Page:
FTTC DPU units don’t have any power, they pull power from the FTTC modems within peoples homes. The power situation is a difficult one to solve it seems.

          • Well this is the problem isn’t it, people expect NBN to do it but it’s really a job/cost that the property owner has to do. This is why FTTC is now the preferred way and premises that really need/want fiber can pay out of their own pocket to get that done. But like I said before, FTTC is a high quality/stable connection, most people won’t need more than that for the next few years. FTTC gives an easy upgrade path to FTTP if we need it.

      • Do you think getting the cable from the curb to inside the house easy?

        In WA some houses might be but alot are not.

      • Pfh007.MEMBER

        “…. Further the difference in speed is hundreds of gigs compared to megs….”

        You don’t know much about FTTC.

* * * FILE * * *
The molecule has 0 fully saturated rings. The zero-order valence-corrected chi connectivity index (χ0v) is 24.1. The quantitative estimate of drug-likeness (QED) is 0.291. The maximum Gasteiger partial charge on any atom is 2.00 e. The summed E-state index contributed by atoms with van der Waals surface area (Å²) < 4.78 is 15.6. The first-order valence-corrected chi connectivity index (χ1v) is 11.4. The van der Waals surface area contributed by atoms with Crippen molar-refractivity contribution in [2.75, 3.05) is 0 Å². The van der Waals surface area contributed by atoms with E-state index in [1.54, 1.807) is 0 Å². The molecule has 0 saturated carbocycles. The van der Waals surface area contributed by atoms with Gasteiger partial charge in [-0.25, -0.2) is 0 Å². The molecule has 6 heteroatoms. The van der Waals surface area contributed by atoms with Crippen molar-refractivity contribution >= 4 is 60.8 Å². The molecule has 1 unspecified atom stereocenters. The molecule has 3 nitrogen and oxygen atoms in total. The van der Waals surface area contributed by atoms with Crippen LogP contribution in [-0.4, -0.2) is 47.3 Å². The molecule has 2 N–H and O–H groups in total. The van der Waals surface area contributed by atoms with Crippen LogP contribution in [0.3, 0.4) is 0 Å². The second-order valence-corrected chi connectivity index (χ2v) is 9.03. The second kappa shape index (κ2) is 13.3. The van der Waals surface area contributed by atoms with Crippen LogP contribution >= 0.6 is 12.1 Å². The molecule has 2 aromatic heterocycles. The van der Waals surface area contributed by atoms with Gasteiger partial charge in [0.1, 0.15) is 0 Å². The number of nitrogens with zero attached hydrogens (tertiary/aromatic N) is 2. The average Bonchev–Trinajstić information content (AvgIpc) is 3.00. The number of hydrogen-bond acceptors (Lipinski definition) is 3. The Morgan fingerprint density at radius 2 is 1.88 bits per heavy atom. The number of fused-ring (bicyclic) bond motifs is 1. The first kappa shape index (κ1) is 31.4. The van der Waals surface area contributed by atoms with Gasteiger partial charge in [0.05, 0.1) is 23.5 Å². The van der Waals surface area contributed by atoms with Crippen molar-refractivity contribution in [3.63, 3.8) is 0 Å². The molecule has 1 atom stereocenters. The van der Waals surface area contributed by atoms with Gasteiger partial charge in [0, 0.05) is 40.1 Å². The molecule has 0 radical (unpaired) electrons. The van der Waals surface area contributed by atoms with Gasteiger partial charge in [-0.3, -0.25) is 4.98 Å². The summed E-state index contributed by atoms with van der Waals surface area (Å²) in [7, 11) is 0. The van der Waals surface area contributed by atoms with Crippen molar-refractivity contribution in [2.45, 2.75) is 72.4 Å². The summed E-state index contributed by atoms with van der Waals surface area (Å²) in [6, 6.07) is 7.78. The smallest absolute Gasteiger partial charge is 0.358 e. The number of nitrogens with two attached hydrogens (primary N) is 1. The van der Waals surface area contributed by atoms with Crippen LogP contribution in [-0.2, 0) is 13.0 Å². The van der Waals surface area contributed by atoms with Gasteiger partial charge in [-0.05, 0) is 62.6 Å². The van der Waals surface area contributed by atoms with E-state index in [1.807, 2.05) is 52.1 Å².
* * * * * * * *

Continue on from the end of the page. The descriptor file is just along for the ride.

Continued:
Or anything else beyond adopting names that you found in Wikipedia.

  5. Goldstandard1MEMBER

    I’m on the 100mB/s plan via HFC and get 90 mB/s consistently, maybe 80s when the old ducks in the area are all streaming Big Little Lies at the same time.
    However I’ll be taking the 250/40 plan as soon as its offered by Telstra as my theory is that on HFC I need to stay ahead in speed of the other people in the street as I’m closer to the exchange and we all share the same connection.
    Not doing fibre was such a d!ck move and just keeps us slow, and not future facing all in the name of GDP and jobs for knuckle draggers digging holes and filling them in again…… Such a microcosm of our governing the last 20 years.

      • Goldstandard1MEMBER

        Yes I know it sounds like a pipe dream but really it is available from NBN now and a couple of providers are doing it including Aussie Broadband and Launtel (soon the others).

        Caveats: You have to have FTTP OR HFC (the lucky few who have the exchange ports upgraded~30% of HFC customers)
        As Jim said in Dumb and Dumber said – “So your telling me there’s a chance”